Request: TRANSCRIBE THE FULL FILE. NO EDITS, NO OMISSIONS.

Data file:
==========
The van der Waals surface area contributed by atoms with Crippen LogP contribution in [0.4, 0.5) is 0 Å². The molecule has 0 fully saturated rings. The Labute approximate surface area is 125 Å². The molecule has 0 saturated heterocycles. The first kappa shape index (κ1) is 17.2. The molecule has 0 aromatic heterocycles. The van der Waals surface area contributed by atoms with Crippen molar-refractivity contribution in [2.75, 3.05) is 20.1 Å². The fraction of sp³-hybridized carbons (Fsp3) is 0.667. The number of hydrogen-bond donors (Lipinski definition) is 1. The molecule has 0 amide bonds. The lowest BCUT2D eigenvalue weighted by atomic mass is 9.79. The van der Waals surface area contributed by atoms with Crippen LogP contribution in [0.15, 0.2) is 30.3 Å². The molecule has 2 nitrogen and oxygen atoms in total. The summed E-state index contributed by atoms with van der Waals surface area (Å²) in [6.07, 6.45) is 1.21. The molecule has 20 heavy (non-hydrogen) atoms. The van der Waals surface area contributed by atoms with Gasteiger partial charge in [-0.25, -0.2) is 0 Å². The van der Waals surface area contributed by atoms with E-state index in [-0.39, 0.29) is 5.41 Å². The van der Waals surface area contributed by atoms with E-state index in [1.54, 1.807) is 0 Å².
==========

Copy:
The van der Waals surface area contributed by atoms with Crippen LogP contribution in [0.4, 0.5) is 0 Å². The molecule has 0 fully saturated rings. The Labute approximate surface area is 125 Å². The molecule has 0 saturated heterocycles. The first kappa shape index (κ1) is 17.2. The molecule has 0 aromatic heterocycles. The van der Waals surface area contributed by atoms with Crippen molar-refractivity contribution in [2.75, 3.05) is 20.1 Å². The fraction of sp³-hybridized carbons (Fsp3) is 0.667. The number of hydrogen-bond donors (Lipinski definition) is 1. The molecule has 0 amide bonds. The lowest BCUT2D eigenvalue weighted by atomic mass is 9.79. The van der Waals surface area contributed by atoms with Crippen LogP contribution in [0.15, 0.2) is 30.3 Å². The molecule has 2 nitrogen and oxygen atoms in total. The summed E-state index contributed by atoms with van der Waals surface area (Å²) in [6.07, 6.45) is 1.21. The molecule has 20 heavy (non-hydrogen) atoms. The van der Waals surface area contributed by atoms with Gasteiger partial charge in [-0.25, -0.2) is 0 Å². The van der Waals surface area contributed by atoms with E-state index in [-0.39, 0.29) is 5.41 Å². The van der Waals surface area contributed by atoms with E-state index in [1.54, 1.807) is 0 Å².